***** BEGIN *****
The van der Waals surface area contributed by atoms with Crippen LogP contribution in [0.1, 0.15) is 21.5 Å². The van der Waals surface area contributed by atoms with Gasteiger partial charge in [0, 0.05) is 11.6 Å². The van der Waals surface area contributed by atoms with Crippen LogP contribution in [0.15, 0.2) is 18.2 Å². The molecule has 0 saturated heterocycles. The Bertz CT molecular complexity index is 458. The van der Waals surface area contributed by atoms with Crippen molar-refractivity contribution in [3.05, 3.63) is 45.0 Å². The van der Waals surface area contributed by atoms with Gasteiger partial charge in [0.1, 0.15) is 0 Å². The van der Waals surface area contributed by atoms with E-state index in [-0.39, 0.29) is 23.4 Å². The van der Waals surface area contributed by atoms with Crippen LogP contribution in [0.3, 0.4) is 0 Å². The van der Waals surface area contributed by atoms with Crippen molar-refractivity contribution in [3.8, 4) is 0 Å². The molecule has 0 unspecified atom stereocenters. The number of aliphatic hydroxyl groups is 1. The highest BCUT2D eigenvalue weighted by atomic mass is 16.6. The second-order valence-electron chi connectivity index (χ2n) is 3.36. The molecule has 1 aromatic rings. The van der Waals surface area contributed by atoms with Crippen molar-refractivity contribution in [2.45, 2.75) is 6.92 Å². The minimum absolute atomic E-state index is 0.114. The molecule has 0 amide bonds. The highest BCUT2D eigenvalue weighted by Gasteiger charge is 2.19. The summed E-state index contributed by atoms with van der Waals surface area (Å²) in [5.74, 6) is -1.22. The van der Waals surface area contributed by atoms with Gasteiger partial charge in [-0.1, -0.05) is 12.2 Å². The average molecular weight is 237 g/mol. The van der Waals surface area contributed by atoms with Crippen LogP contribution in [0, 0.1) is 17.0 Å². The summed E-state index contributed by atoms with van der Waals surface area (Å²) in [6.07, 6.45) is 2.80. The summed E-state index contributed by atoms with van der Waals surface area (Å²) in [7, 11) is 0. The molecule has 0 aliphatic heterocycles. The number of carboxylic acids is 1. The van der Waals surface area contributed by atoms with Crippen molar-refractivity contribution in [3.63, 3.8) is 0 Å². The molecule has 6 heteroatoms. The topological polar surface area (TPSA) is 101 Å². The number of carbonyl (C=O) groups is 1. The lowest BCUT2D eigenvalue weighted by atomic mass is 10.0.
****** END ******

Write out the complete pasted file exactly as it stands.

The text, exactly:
The van der Waals surface area contributed by atoms with Crippen LogP contribution in [0.1, 0.15) is 21.5 Å². The van der Waals surface area contributed by atoms with Gasteiger partial charge in [0, 0.05) is 11.6 Å². The van der Waals surface area contributed by atoms with Crippen LogP contribution in [0.15, 0.2) is 18.2 Å². The molecule has 0 saturated heterocycles. The Bertz CT molecular complexity index is 458. The van der Waals surface area contributed by atoms with Crippen molar-refractivity contribution in [3.05, 3.63) is 45.0 Å². The van der Waals surface area contributed by atoms with Gasteiger partial charge in [0.1, 0.15) is 0 Å². The van der Waals surface area contributed by atoms with E-state index in [-0.39, 0.29) is 23.4 Å². The van der Waals surface area contributed by atoms with Crippen LogP contribution in [0.3, 0.4) is 0 Å². The van der Waals surface area contributed by atoms with Crippen molar-refractivity contribution in [3.8, 4) is 0 Å². The molecule has 0 unspecified atom stereocenters. The number of aliphatic hydroxyl groups is 1. The highest BCUT2D eigenvalue weighted by atomic mass is 16.6. The second-order valence-electron chi connectivity index (χ2n) is 3.36. The molecule has 1 aromatic rings. The van der Waals surface area contributed by atoms with Crippen molar-refractivity contribution in [2.45, 2.75) is 6.92 Å². The minimum absolute atomic E-state index is 0.114. The molecule has 0 amide bonds. The highest BCUT2D eigenvalue weighted by Gasteiger charge is 2.19. The summed E-state index contributed by atoms with van der Waals surface area (Å²) in [5.74, 6) is -1.22. The van der Waals surface area contributed by atoms with Gasteiger partial charge in [-0.1, -0.05) is 12.2 Å². The average molecular weight is 237 g/mol. The van der Waals surface area contributed by atoms with Crippen LogP contribution in [0, 0.1) is 17.0 Å². The summed E-state index contributed by atoms with van der Waals surface area (Å²) in [6.07, 6.45) is 2.80. The summed E-state index contributed by atoms with van der Waals surface area (Å²) in [7, 11) is 0. The molecule has 0 aliphatic heterocycles. The number of carboxylic acids is 1. The van der Waals surface area contributed by atoms with Crippen molar-refractivity contribution in [3.63, 3.8) is 0 Å². The molecule has 6 heteroatoms. The topological polar surface area (TPSA) is 101 Å². The number of carbonyl (C=O) groups is 1. The lowest BCUT2D eigenvalue weighted by atomic mass is 10.0.